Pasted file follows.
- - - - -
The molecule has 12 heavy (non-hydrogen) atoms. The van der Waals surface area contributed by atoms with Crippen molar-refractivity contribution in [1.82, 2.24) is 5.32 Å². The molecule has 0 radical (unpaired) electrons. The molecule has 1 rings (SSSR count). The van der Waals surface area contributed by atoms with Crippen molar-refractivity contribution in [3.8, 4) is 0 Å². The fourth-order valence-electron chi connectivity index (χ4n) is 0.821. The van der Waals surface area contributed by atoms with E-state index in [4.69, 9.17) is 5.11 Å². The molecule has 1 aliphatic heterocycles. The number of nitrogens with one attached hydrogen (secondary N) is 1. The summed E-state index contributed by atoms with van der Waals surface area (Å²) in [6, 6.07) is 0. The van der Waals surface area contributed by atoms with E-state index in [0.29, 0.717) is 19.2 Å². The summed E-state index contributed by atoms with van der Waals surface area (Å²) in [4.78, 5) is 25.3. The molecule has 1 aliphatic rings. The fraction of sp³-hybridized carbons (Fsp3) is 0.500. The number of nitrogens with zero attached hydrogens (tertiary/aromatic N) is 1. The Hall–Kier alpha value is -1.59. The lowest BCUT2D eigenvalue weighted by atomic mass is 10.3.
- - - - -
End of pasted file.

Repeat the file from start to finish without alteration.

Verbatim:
The molecule has 12 heavy (non-hydrogen) atoms. The van der Waals surface area contributed by atoms with Crippen molar-refractivity contribution in [1.82, 2.24) is 5.32 Å². The molecule has 0 radical (unpaired) electrons. The molecule has 1 rings (SSSR count). The van der Waals surface area contributed by atoms with Crippen molar-refractivity contribution in [3.8, 4) is 0 Å². The fourth-order valence-electron chi connectivity index (χ4n) is 0.821. The van der Waals surface area contributed by atoms with E-state index in [4.69, 9.17) is 5.11 Å². The molecule has 1 aliphatic heterocycles. The number of nitrogens with one attached hydrogen (secondary N) is 1. The summed E-state index contributed by atoms with van der Waals surface area (Å²) in [6, 6.07) is 0. The van der Waals surface area contributed by atoms with E-state index in [0.29, 0.717) is 19.2 Å². The summed E-state index contributed by atoms with van der Waals surface area (Å²) in [4.78, 5) is 25.3. The molecule has 1 aliphatic rings. The fraction of sp³-hybridized carbons (Fsp3) is 0.500. The number of nitrogens with zero attached hydrogens (tertiary/aromatic N) is 1. The Hall–Kier alpha value is -1.59. The lowest BCUT2D eigenvalue weighted by atomic mass is 10.3.